Appears in

Oxford Companion to Wine

Oxford Companion to Wine

By Jancis Robinson

Published 2006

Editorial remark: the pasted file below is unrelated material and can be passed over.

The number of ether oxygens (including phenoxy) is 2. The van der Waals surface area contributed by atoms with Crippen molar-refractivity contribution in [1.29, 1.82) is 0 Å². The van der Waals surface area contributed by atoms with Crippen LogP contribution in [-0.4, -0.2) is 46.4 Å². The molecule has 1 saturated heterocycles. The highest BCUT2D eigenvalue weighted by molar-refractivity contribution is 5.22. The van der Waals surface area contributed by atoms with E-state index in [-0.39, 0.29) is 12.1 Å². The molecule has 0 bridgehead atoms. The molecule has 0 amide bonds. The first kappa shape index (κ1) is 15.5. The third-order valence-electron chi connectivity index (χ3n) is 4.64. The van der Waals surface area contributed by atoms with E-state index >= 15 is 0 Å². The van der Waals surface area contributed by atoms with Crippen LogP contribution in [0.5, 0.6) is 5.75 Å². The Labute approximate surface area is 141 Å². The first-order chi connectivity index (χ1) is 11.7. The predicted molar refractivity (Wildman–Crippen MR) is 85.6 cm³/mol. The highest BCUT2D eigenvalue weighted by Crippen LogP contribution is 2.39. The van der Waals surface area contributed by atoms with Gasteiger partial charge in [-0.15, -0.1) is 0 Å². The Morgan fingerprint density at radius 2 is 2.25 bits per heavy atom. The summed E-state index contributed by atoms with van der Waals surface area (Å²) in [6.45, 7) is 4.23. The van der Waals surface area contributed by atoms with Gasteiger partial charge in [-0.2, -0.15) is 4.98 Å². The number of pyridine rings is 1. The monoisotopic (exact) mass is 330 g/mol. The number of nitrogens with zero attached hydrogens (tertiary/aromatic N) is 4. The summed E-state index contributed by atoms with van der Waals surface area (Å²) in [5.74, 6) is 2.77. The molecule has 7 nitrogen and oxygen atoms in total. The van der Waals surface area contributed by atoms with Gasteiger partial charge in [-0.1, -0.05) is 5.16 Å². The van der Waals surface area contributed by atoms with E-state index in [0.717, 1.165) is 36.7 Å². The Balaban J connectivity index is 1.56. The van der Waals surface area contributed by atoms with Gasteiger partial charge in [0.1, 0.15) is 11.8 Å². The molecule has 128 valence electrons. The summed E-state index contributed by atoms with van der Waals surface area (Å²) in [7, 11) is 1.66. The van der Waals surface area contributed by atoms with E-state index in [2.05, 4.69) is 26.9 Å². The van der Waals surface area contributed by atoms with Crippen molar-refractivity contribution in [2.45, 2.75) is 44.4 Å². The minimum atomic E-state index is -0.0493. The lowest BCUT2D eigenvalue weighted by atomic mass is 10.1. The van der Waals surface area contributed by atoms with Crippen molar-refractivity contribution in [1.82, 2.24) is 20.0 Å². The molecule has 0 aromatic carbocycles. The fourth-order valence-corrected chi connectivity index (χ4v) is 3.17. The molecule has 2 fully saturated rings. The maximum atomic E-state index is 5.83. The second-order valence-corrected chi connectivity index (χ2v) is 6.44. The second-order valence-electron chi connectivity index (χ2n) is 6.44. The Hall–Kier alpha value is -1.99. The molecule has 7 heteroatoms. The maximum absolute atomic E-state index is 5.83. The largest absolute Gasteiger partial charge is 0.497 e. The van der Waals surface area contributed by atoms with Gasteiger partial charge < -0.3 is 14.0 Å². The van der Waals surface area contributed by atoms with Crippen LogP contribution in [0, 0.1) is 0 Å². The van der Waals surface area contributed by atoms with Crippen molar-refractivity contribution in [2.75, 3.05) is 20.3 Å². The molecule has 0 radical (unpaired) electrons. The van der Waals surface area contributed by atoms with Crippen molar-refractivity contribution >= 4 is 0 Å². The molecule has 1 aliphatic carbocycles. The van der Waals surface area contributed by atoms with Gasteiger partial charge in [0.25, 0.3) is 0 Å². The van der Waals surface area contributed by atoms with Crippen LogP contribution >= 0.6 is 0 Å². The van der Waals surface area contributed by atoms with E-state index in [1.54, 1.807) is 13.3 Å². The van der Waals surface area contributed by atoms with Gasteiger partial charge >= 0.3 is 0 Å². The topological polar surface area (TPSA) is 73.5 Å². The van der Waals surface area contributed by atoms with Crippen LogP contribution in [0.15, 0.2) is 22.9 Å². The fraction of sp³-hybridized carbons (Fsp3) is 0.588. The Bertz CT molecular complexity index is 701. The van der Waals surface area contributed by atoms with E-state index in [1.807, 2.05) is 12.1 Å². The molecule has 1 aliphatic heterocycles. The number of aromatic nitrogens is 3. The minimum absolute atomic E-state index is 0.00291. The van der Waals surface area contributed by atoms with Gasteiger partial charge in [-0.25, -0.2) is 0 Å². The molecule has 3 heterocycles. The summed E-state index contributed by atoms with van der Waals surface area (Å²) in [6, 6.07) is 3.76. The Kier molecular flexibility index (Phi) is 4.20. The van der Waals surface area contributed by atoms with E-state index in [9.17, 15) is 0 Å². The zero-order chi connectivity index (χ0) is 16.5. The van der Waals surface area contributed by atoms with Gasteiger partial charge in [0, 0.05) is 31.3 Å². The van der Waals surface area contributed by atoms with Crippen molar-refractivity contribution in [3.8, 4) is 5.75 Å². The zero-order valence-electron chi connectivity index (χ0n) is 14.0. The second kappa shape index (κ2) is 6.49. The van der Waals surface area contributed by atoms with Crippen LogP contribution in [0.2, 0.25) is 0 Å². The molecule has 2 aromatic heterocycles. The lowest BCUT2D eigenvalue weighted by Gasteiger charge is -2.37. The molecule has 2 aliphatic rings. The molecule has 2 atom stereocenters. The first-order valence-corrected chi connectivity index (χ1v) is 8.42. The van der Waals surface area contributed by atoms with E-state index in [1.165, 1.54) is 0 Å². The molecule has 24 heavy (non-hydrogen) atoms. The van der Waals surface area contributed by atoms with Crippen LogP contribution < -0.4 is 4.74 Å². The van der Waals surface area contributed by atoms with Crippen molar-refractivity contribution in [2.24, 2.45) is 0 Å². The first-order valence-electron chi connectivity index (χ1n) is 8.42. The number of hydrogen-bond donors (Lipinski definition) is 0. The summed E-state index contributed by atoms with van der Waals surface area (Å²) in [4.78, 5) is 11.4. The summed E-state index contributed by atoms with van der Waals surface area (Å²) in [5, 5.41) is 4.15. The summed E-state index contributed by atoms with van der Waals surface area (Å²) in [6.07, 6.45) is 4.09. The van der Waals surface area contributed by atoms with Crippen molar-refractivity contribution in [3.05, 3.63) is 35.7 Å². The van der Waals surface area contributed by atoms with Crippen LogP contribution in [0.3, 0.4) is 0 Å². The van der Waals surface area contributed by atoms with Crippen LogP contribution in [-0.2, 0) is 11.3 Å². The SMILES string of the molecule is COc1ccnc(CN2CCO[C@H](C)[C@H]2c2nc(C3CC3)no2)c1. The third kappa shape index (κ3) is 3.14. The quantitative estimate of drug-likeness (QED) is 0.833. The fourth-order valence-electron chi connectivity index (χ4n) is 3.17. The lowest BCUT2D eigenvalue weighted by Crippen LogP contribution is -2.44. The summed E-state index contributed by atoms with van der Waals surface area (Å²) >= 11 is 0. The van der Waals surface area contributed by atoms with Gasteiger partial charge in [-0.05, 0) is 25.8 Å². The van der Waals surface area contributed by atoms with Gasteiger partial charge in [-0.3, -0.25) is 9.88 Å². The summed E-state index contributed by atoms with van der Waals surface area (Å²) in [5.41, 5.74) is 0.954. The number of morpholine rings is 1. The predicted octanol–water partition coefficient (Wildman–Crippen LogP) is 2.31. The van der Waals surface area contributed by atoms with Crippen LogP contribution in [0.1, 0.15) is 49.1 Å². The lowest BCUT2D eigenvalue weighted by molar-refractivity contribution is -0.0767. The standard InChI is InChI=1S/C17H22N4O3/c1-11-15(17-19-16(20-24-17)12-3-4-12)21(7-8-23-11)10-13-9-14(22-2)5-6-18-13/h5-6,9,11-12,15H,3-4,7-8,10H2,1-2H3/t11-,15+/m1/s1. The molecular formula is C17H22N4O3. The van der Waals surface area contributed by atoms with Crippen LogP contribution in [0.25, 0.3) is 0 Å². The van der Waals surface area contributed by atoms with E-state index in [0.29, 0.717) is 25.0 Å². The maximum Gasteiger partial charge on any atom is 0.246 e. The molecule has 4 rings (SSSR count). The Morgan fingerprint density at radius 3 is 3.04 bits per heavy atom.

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French term meaning ‘bled’ for a winemaking technique which results in a rosé wine made by running off, or ‘bleeding’, a certain amount of free-run juice from just-crushed dark-skinned grapes after a short, prefermentation maceration. The aim of this may be primarily to produce a lightly pink wine, or to increase the proportion of phenolics and flavour compounds to juice, thereby effecting a form of concentration of the red wine which results from fermentation of the rest of the juice with the skins. The second operation has often been undertaken by ambitious producers of both red bordeaux and red burgundy.